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Pricing Mistakes4:50 with Pasan Premaratne
Despite having a good pricing model, freelancers can still make mistakes when charging for work. In this video, we will go over some of the areas where you probably aren’t thinking about charging but should be.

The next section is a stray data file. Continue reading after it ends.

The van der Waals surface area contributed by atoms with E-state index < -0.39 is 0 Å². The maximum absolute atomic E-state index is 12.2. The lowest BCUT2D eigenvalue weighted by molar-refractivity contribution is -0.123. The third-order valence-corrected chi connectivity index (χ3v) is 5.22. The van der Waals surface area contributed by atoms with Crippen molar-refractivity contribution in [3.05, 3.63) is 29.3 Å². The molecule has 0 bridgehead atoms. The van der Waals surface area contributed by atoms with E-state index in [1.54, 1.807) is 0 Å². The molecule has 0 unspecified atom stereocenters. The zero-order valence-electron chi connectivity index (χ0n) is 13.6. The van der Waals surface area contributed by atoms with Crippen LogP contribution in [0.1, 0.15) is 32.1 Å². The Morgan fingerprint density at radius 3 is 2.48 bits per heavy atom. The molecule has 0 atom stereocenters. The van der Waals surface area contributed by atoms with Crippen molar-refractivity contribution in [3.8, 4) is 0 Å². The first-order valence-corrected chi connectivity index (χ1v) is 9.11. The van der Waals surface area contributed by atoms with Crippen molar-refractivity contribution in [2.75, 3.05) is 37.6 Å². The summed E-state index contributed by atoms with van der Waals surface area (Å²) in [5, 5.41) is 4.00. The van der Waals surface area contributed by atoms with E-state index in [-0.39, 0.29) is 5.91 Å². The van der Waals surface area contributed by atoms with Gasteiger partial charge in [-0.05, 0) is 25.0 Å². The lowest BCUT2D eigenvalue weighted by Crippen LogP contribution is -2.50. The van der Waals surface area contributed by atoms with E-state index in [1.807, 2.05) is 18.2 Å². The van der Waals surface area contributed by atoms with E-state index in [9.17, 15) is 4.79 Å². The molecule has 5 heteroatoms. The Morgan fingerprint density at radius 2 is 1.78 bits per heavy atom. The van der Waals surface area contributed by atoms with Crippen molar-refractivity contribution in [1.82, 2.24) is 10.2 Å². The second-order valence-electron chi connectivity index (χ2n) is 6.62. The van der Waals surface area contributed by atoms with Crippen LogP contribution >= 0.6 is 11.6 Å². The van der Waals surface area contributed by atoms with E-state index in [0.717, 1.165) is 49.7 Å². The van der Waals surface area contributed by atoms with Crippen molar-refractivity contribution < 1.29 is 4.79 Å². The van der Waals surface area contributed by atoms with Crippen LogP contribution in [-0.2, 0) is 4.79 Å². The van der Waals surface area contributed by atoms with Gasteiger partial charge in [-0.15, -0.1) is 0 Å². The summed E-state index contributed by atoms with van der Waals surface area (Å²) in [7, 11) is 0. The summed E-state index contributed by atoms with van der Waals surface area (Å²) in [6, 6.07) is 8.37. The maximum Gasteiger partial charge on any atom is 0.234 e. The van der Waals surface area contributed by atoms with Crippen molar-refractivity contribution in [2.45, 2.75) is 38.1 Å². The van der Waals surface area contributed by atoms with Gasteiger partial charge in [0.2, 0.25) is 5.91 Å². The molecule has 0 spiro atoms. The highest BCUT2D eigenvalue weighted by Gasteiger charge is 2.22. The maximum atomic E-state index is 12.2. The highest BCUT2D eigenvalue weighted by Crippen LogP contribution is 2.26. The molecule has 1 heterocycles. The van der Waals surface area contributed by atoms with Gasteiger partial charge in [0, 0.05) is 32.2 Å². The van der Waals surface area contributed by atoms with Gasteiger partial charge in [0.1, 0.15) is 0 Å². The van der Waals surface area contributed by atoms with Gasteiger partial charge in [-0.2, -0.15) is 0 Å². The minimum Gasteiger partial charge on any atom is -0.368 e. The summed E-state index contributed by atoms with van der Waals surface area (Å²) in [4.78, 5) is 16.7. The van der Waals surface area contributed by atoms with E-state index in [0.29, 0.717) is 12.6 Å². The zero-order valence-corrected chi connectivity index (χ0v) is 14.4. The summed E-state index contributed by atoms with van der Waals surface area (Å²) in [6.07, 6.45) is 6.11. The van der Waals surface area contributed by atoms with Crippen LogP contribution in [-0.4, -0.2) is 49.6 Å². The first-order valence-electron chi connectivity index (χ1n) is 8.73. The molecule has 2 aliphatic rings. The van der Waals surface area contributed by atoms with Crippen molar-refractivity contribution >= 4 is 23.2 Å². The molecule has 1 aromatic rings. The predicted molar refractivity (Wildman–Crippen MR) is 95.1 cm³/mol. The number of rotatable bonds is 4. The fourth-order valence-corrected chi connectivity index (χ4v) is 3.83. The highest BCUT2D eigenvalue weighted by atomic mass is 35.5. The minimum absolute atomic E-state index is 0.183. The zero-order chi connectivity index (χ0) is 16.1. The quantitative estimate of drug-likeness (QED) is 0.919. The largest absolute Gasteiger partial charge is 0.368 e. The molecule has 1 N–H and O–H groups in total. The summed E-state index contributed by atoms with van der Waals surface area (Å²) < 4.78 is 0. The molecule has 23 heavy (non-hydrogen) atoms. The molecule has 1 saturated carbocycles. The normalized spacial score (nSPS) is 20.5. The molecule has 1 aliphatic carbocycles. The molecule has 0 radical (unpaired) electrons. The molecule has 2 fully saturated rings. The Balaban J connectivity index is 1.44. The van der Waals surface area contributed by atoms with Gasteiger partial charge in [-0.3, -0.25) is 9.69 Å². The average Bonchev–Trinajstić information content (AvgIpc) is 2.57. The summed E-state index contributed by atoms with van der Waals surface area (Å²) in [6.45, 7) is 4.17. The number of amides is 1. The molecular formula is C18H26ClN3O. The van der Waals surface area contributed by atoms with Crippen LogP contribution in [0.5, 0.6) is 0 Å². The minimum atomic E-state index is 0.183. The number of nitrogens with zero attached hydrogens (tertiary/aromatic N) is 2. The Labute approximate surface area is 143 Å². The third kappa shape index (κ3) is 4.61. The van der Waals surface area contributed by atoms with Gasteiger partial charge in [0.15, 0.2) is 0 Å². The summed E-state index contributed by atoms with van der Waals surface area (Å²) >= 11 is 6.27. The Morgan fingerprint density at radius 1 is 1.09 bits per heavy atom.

When you first start out, regardless of which model you go with, 0:00 hourly or on a per-project basis, 0:03 it can be tempting to price low. 0:05 Try and stay away from this mentality. 0:08 First off, not all clients view low prices as a great deal. 0:10 You might be giving the impression that you're just not as skilled 0:14 as the competition in your area. 0:17 Avoid letting your price miscommunicate how skilled you are at your trade. 0:19 Second, it is a difficult path to try and compete solely on price. 0:24 The Internet is a global place, and a client can always find 0:28 someone to work at a lower rate than you. 0:32 You will be fighting a constantly losing battle. 0:34 Instead, charge what you think you're worth. 0:37 If your hourly rate is $60 an hour, 0:40 and you feel like you can deliver on that price, 0:42 then by all means do so. 0:45 Take your competition into account, but don't build your prices around them. 0:47 Before we conclude our discussion on price, 0:52 I want to point out a few things that might be of importance to you. 0:54 Besides deciding on a rate, designers and developers new to freelancing 0:57 can make a few other pricing-related mistakes. 1:01 When working on a project, don't charge only for the time you spend 1:05 actually creating and implementing the client's solution. 1:08 Beyond the time you spend actually working on the client's project, 1:12 there are other things that you can be charging for. 1:15 First are revisions. 1:17 You won't always get the project right the very first time, 1:19 and the client may ask for changes here and there. 1:22 Now, if these revisions are in the scope of the project, that's fine. 1:25 But for major overhauls, you should charge an additional fee, 1:28 otherwise the client will just assume that they can ask for more work 1:32 without having to pay you. 1:35 It's also up to you to communicate up-front that any revisions 1:37 outside of the scope of work will be charged. 1:40 Second, education. 1:43 If you're going to spend time educating your client 1:45 on how to use the CMS you just incorporated into their site 1:47 or teach them how to navigate the site in general, 1:50 you're spending valuable time where you could be working otherwise. 1:53 You should be billing them for any time spent on educational activities. 1:56 Lastly, for set-up. This also applies if you're managing their hosting 2:01 or any other stuff like that included in the final project cost. 2:05 Basically, anything related to the project that isn't administrative work 2:08 can and should be billed. 2:13 Also, when you charge a client, you should be able to explain your prices. 2:15 If a client questions a certain price point, 2:19 it should be easy for you to tell your client 2:21 why exactly the project costs what you have quoted. 2:24 Most clients are actually okay with paying the price 2:27 when they know what they're paying for. 2:29 It's often a problem of miscommunication than the client not wanting to pay your prices. 2:31 Finally, when you start out, you're free to choose either model. 2:36 It might be easier to calculate an hourly rate and go with it, 2:40 or you might be more comfortable with quoting a price for the entire project. 2:43 Whatever you do, you should stick with it. 2:48 Never quote a client one price and charge them something wildly different when you're done. 2:51 If the client asks for extra work that would mean increasing the price, 2:55 please discuss that with the client instead of just doing the work and charging them. 2:59 Or at least make sure that they're aware beforehand 3:03 that additional work always means further pricing discussions. 3:06 Don't simply charge because you took longer to complete the project than you thought it would. 3:11 That just means you didn't estimate the time properly 3:15 and didn't communicate that to the client. 3:17 Be as up-front as you can about anything price-related. 3:20 The key to being a great freelancer isn't just being skilled 3:24 at the technical aspects of your job, 3:27 but more about providing a great customer experience 3:30 that will make your clients bring their business to you 3:32 over any other freelancers. 3:35 Now, once you've established a rate, 3:38 don't think of it as something that's set in stone. 3:40 As you gain more experience, put together better pieces in your portfolio, 3:43 and build up a client base, 3:46 you can always re-evaluate your price to reflect your enhanced skills as a freelancer. 3:48 Time your price increases and always inform your clients that your rates are changing. 3:53 Think about when it's best to increase your rate. 3:58 You could do it at the end of the year 4:00 or when you're taking on new projects or even when 4:02 your existing contracts end. 4:04 To conclude, you can find prominent designers and freelancers 4:07 who will say that hourly pricing is the worst 4:11 as well as those who say it's the best. 4:13 Everyone has their opinion. 4:15 Pricing is not a science; it is definitely an art. 4:17 At the end of the day, it really comes down to what you feel is best for you, 4:20 and this is a happy place you will arrive at with experience and experimentation. 4:24 If you're curious on finding out what other people have to say, 4:30 check out the notes section below. 4:32 I've included a few links. 4:34 Now, there's a saying among freelancers, 4:36 that if the client's not complaining, you're not charging high enough. 4:38 Now, this doesn't mean you should annoy your clients. 4:42 But you're definitely worth more than you think you are, 4:44 and most people are often willing to pay for it. 4:47